Non-invasive prenatal testing (NIPT) for Down's syndrome is feasible, acceptable to parents, and could be introduced into the National Health Service (NHS), UK researchers say. The results of a National Institute for Health Research (NIHR) study carried out by the first NHS laboratory to provide NIPT testing will be reported to the annual conference of the European Society of Human Genetics.
Presenting her team's findings, Professor Lyn Chitty, from the UCL Institute of Child Health and Great Ormond Street Hospital, London, UK, will announce the results of the study evaluating the possibility of introducing NIPT into the NHS screening programme for Trisomy 21 (Down's syndrome). The researchers will present their study to the UK National Screening Committee later this month and hope that it will inform their decisions on if and how to implement NIPT in the NHS.
As part of the study, carried out by the NHS laboratory at Great Ormond Street Hospital, women at high and medium risk of having a child with Down's syndrome were offered NIPT, and over 2,500 undertook the test.
Prof Chitty says: "There was a very high uptake of testing and we saw invasive test numbers fall sharply. NIPT performed well in identifying problems, and women were very positive about it.
"The cost of providing an NIPT service will depend on the cost of the test itself and how it is implemented. There will be significant savings resulting from a decrease in invasive testing whilst increasing the detection of affected babies. The reduction in invasive testing also means there will be a reduction in miscarriages and loss of unaffected babies which is much better for parents."
Commenting on NIPT, a woman classified as 'high risk' who was involved in the study said: "You get told 1 in 30 and although that sounds relatively high…we probably wouldn't have done [invasive testing] because there's a risk of miscarriage. ..I think that we were very lucky. It's enabled us to make an informed choice about what happens for the rest of our lives."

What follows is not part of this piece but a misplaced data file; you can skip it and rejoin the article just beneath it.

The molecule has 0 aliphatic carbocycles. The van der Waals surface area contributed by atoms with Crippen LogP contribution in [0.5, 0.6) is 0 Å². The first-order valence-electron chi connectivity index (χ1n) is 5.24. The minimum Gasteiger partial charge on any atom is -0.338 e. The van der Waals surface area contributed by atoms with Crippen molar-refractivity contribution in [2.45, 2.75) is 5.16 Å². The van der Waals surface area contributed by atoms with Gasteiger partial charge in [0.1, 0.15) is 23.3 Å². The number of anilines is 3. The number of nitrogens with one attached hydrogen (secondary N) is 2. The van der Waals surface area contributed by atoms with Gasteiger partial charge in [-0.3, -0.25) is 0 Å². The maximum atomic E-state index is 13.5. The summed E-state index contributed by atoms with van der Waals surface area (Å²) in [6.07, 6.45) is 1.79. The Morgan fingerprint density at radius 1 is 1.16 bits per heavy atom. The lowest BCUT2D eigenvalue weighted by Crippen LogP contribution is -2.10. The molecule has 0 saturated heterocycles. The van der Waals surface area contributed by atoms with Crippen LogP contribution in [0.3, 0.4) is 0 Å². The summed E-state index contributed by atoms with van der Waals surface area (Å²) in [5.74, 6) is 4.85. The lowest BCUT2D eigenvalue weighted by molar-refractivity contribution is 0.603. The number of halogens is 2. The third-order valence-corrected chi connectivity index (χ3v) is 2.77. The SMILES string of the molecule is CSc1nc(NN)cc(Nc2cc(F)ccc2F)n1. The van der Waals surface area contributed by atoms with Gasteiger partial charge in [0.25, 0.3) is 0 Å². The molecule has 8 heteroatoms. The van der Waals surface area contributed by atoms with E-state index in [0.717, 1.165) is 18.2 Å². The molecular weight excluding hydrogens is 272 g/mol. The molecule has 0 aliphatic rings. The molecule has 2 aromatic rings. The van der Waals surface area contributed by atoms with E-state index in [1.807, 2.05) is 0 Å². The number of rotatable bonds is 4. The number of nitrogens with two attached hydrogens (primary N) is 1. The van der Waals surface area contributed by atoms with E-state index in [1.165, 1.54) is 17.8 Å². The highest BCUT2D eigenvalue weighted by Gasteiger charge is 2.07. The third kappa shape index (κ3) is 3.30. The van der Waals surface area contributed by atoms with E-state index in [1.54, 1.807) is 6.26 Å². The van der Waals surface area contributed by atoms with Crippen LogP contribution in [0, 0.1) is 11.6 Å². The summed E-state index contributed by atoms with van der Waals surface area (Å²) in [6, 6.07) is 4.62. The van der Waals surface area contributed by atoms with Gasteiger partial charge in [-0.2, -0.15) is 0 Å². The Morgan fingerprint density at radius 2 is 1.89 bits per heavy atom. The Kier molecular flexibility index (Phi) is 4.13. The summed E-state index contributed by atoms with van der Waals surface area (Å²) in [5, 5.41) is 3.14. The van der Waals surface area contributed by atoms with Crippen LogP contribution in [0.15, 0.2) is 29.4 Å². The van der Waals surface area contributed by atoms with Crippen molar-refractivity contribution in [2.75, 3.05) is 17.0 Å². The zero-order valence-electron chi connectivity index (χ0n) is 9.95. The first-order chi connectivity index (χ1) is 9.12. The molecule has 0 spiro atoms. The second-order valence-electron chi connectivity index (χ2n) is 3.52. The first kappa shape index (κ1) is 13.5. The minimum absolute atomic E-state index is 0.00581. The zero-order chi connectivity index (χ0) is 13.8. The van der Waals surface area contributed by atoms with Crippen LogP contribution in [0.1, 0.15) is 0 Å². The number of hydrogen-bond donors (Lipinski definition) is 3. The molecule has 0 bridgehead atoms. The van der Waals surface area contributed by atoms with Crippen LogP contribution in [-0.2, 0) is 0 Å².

Another woman involved in the study said: "I think it's a real advancement. At the moment, if you are put in a high risk category you're automatically offered the invasive test, whereas this will reduce the amount of invasive tests that need to take place."
Reporting the results of a second study from the same group, Dr Suzanne Drury, a translational research and development scientist from Great Ormond Street Hospital, will describe the team's experience in the use of NIPD (non-invasive prenatal diagnosis) to diagnose the disorder congenital adrenal hyperplasia (CAH). CAH exposes a female fetus to male hormones, which can result in the development of masculinised external genitalia. It is an autosomal recessive (AR) disorder, in which the defective gene must be passed on from both parents in order to cause disease.
Dr Drury will say: "We chose CAH because the gene that causes it is particularly challenging to study. It is the most common adrenal disorder in childhood and affects one in every 18,000 live births. In the UK, NIPD for fetal sex determination is carried out for an average of 13 pregnancies per year at risk of CAH because it is the female fetuses that are at risk.
"Fetal sex determination allows targeting of invasive testing to see if the female fetus is carrying two mutant copies of the CAH gene and is therefore affected. As we were already carrying out NIPD for sex determination, and there is a potential in utero treatment for CAH available, we felt that this was a good condition to select to allow treatment to be very specifically targeted to only those female fetuses that are affected."
In 2014, the researchers say, 32% of prenatal diagnostic tests for monogenic disorders in their laboratory were non-invasive. NIPD for single gene disorders in a fetus is diagnostic, as it targets specific genetic changes present in a high risk family. For this reason it will remove the need for invasive testing completely, reducing the risk of miscarriage and making prenatal diagnosis for these conditions safer and more accessible to families who would not otherwise be prepared to take the risk.
Dr Drury adds: "Our results have shown NIPD to be sufficiently precise to be diagnostic and therefore we do not recommend confirmatory invasive testing. Currently we are developing non-invasive tests for other conditions caused by mutations in a single gene, including cystic fibrosis, sickle cell anemia, and beta-thalassaemia. At present invasive testing is required for definitive prenatal diagnosis of these disorders, but our experience with CAH leads us to believe that NIPD will have the same diagnostic efficacy in other AR disorders."
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